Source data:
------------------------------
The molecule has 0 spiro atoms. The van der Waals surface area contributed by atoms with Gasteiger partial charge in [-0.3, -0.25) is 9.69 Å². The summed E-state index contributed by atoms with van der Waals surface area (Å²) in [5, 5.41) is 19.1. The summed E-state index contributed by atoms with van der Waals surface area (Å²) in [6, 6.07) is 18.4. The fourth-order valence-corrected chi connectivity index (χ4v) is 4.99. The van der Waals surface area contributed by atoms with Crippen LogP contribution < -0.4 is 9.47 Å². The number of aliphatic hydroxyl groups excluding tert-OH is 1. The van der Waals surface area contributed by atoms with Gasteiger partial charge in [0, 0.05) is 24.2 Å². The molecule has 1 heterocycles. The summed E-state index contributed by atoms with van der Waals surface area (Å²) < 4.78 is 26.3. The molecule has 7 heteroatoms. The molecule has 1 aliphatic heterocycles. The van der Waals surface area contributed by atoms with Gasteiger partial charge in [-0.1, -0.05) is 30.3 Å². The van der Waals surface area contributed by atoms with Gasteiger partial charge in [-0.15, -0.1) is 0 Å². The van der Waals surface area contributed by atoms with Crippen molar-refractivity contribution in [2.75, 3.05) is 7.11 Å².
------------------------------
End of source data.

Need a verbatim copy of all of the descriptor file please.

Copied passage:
The molecule has 0 spiro atoms. The van der Waals surface area contributed by atoms with Gasteiger partial charge in [-0.3, -0.25) is 9.69 Å². The summed E-state index contributed by atoms with van der Waals surface area (Å²) in [5, 5.41) is 19.1. The summed E-state index contributed by atoms with van der Waals surface area (Å²) in [6, 6.07) is 18.4. The fourth-order valence-corrected chi connectivity index (χ4v) is 4.99. The van der Waals surface area contributed by atoms with Crippen LogP contribution < -0.4 is 9.47 Å². The number of aliphatic hydroxyl groups excluding tert-OH is 1. The van der Waals surface area contributed by atoms with Gasteiger partial charge in [0, 0.05) is 24.2 Å². The molecule has 1 heterocycles. The summed E-state index contributed by atoms with van der Waals surface area (Å²) < 4.78 is 26.3. The molecule has 7 heteroatoms. The molecule has 1 aliphatic heterocycles. The van der Waals surface area contributed by atoms with Gasteiger partial charge in [-0.1, -0.05) is 30.3 Å². The van der Waals surface area contributed by atoms with Gasteiger partial charge in [-0.15, -0.1) is 0 Å². The van der Waals surface area contributed by atoms with Crippen molar-refractivity contribution in [2.75, 3.05) is 7.11 Å².